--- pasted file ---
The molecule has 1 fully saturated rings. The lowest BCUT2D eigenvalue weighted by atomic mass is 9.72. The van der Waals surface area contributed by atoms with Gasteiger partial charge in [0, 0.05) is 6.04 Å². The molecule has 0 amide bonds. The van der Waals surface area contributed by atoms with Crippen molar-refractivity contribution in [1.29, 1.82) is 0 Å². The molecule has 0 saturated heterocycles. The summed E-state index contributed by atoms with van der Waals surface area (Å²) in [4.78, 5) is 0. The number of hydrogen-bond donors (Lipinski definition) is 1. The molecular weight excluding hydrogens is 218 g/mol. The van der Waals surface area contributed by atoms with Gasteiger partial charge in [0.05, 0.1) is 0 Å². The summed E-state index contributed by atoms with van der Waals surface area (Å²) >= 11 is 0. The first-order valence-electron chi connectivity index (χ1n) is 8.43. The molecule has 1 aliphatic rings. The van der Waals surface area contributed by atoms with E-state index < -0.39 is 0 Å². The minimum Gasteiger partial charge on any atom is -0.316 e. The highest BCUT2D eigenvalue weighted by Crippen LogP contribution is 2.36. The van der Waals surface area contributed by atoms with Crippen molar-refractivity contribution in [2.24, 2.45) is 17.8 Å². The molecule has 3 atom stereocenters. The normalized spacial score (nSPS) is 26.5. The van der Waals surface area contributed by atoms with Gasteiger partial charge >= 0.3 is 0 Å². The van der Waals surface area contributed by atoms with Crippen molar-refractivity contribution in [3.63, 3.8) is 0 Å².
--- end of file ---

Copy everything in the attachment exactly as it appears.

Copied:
The molecule has 1 fully saturated rings. The lowest BCUT2D eigenvalue weighted by atomic mass is 9.72. The van der Waals surface area contributed by atoms with Gasteiger partial charge in [0, 0.05) is 6.04 Å². The molecule has 0 amide bonds. The van der Waals surface area contributed by atoms with Crippen molar-refractivity contribution in [1.29, 1.82) is 0 Å². The molecule has 0 saturated heterocycles. The summed E-state index contributed by atoms with van der Waals surface area (Å²) in [4.78, 5) is 0. The number of hydrogen-bond donors (Lipinski definition) is 1. The molecular weight excluding hydrogens is 218 g/mol. The van der Waals surface area contributed by atoms with Gasteiger partial charge in [0.05, 0.1) is 0 Å². The summed E-state index contributed by atoms with van der Waals surface area (Å²) >= 11 is 0. The first-order valence-electron chi connectivity index (χ1n) is 8.43. The molecule has 1 aliphatic rings. The van der Waals surface area contributed by atoms with E-state index < -0.39 is 0 Å². The minimum Gasteiger partial charge on any atom is -0.316 e. The highest BCUT2D eigenvalue weighted by Crippen LogP contribution is 2.36. The van der Waals surface area contributed by atoms with Crippen molar-refractivity contribution in [2.24, 2.45) is 17.8 Å². The molecule has 3 atom stereocenters. The normalized spacial score (nSPS) is 26.5. The van der Waals surface area contributed by atoms with Gasteiger partial charge >= 0.3 is 0 Å². The van der Waals surface area contributed by atoms with Crippen molar-refractivity contribution in [3.63, 3.8) is 0 Å².